Hatsuyuki

This set of haiku emerges from a prompt given to IN haiku members.

I read on the BBC website that it has snowed in Tokyo in November for the first time since 1968. The article led me to learn this very beautiful Japanese word:

hatsuyuki (first snow)

Here are some responses to the exercise prompt using this kigo.

*

hatsuyuki —
our amicable divorce
now two years old

~ Raamesh Gowri Raghavan

*

hatsuyuki
on zoom lens … I find
my singing heart

~ Kala Ramesh

*

hatsuyuki-
her little fingers
make mom shiver

~ Rajeshwari Srinivasan

*

hatsuyuki…
my mind drifting back
with the flakes

~ Gautam Nadkarni

*

first snowfall
icing on chocolate
cake

~ Kumarendra Mallick

*

hatsuyuki
my daughter introduces me
to her intended

~ Madhuri Maitra

*

hatsuyuki —
the white bougainvilleas
that rained last night

~ Raamesh Gowri Raghavan

*

first snowfall
the milk
boils over

~ Alaka Yeravadekar

*

hatsuyuki…
bright are cancer cells under
the microscope

~ Seshu Chamarthy

*

Then Ajaya Mahala explained the Kashmiri word for hatsuyuki, nausheen. So I wrote a ku for that too!

nausheen
… I forget to ask
her name

~ Raamesh Gowri Raghavan

*

decorating the trees
on these festive days
hatsuyuki…

~ Purushothamaro Ravela

*

first snow the sudden urge to touch every rosebud sunrise

~ Samar Ghose

*

rising moon
snow-capped Kanchenjunga floats
above it all

~ Johannes Manjrekar

*

Christmas morning-
the children wake up
to hatsuyuki

~ Sandra Martyres

*

Hatsuyuki

first snow
the road to the graveyard
not yet closed

~ Ajaya Mahala

*

Her face brightens
after the blood transfusion
first snow spreads fast….

~ Purushothamaro Ravela

*

hatsuyuki
I try to catch a flake
on my tongue

~ Anitha Varma

*

hatsuyuki —
shower of soft
music

~ Kumarendra Mallick

*

Hatsuyuki
all the premises and lawn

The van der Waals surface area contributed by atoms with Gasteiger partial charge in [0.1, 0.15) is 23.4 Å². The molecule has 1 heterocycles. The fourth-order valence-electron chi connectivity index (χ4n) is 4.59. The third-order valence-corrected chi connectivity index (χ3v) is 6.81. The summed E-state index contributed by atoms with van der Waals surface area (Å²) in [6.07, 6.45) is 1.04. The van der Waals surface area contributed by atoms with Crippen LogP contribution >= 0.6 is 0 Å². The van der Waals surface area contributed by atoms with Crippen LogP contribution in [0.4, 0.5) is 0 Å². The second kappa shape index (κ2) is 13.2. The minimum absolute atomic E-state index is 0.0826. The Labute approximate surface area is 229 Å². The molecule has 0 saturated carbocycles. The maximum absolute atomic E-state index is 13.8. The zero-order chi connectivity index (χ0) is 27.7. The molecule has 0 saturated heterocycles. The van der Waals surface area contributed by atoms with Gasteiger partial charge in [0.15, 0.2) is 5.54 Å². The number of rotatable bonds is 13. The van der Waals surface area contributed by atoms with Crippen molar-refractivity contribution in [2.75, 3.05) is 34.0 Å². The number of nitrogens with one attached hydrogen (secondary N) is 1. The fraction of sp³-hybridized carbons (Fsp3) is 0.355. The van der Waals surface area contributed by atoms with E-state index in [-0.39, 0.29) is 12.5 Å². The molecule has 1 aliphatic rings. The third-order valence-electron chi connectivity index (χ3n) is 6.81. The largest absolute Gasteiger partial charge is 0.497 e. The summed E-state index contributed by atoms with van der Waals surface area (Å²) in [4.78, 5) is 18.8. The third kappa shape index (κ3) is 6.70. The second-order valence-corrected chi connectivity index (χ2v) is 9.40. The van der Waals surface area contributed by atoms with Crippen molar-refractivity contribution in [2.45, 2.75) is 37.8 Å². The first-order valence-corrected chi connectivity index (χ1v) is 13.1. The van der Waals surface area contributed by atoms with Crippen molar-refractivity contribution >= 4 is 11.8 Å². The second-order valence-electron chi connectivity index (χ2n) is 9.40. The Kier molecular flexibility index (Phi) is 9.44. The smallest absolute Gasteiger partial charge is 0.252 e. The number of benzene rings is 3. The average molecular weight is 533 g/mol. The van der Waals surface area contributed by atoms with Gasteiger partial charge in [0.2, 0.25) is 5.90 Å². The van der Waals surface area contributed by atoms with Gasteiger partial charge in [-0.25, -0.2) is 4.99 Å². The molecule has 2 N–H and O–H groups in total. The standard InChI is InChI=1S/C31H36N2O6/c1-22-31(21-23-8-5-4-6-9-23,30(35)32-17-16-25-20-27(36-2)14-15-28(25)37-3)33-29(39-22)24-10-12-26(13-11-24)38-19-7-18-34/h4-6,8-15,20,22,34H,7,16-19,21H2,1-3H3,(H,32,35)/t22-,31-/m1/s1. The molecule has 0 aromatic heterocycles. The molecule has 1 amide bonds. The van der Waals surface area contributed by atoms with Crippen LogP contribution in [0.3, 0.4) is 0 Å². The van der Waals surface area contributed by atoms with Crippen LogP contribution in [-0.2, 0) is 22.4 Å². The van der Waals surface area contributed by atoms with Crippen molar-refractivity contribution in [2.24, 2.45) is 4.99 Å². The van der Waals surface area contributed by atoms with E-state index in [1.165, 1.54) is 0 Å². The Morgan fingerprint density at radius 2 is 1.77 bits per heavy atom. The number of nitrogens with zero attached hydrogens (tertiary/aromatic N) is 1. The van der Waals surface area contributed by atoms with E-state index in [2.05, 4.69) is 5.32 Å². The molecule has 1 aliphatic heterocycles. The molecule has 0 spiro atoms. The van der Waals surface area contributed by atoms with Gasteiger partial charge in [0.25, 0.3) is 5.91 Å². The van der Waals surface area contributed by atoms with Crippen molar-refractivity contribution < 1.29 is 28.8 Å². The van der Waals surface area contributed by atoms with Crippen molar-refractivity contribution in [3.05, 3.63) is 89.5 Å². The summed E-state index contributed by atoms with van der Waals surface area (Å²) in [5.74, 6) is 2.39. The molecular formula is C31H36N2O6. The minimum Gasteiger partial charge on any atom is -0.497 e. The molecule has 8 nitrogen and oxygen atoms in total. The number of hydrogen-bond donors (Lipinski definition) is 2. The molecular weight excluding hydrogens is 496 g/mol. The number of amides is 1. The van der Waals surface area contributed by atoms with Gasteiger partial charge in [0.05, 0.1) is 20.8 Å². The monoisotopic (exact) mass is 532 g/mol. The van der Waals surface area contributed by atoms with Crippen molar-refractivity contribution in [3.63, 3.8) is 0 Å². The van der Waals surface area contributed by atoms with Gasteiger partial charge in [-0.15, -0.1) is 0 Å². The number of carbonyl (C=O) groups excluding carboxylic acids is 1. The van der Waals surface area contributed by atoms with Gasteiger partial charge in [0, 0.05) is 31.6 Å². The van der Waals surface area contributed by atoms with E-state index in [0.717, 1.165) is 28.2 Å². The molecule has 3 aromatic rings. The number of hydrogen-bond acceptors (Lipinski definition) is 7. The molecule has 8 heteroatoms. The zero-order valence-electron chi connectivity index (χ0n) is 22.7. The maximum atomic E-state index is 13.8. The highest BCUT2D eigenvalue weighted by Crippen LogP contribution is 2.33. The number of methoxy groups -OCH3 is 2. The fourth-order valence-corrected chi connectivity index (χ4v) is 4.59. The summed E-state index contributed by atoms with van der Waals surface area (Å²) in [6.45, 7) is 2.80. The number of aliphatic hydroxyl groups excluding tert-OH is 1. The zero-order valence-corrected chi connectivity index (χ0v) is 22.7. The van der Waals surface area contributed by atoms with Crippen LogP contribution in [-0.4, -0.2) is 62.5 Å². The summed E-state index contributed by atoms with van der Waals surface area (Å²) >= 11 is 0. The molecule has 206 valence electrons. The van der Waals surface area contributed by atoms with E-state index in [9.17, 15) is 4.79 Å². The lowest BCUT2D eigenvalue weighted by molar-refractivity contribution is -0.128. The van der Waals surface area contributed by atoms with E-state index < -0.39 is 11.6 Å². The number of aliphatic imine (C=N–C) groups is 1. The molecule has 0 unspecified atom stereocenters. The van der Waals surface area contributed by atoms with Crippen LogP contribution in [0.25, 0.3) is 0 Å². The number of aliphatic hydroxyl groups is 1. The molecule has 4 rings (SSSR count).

glisten in silver sheen..

~ Purushothamaro Ravela

*

And Geethanjali Rajan has the last word: Japanese language has many such words. First snow, first thunder (of the year), first rain of autumn, first frost, first visit to the temple on new year. Beautiful.:)

Something to read on hatsuyuki from world kigo database by Gabi san.

hatsu yuki ni kizo no taimatsu no hokori kana

in first snow
last night’s pine torch
remnant

~ Kobayashi Issa

Issa uses the word hokori (“dust”) in its older sense as “remnant”: in the new-fallen snow he sees the charred remains of last night’s torch. A nice example of both juxtaposition and seasonal mood in haiku.

 

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Diwali, the Festival of Lights

Diwali, a time of oil lamps and fireworks, sweets and festivities. What better time for Cafe haiku to put together a Diwali post, with photos and haiku.

So, here we are, with the last big festival of the season.

Sandra Martyres

diwali-1-sandra
a single diya
lights up the widow’s home-
Diwali-eve

Lakshmi puja –
the lure of ladoos
keeps the child awake

the street child’s face glows
more than the sparkler he holds-
Diwali treats

drowned by the sound
of bursting crackers-
the pujari’s chants

swinging lanterns-
even the winds celebrate
Diwali

sweet bonanza –
no weight-watching
at Diwali

***

Mahrukh Balsara

late morning
one of the diyas
still burning

Diwali sweets –
she picks out
the brightest pink
***

Gautam Nadkarni
Diwali night—
the blind man’s face
lights up

Laxmi pooja—
the shadows dancing
on the walls

mantra chanting—
the young mother stifles
her son’s yawn

***

Paresh Tiwari
clay lamps …
one by one the stars
snuff out

whistling cracker
my son packs away
his crayons

***

Brijesh Raj

diwali-1-brijesh

 

Diwali night
the gentle sway
of kandeel tails

Diwali week
pushing away her
nth sweet

morning after
the ashen face
of Marine Drive skies

bottle rocket
the cyclist peddles
faster

***

Raamesh Gowri Raghavan

Diwali cleaning …
grandmother throws away
her wedding saree

neighbour’s rangoli
Rorschach blots
of a broken house

cracker bursting…
my dogs tail between his legs
below the bed

***

diwali-rohini
Rohini Gupta

***

Anitha Varma

new moon night…
a stray breeze teases
the diwali lamps
Deepavali –
pirouetting stars
outdo the diyas

***

Akila G.

Diwali sale-
the sugar-free counter
reads out of stock

the night
after fireworks
crickets

Diwali-
so many shooting stars
to make a wish

***

And, finally, a haiku which does not deal with Diwali but with another festival from the other side of the globe.

D. Holmes

a pumpkin’s grin
by candlelight… the sound
of children’s laughter

Goubou, Georgia, USA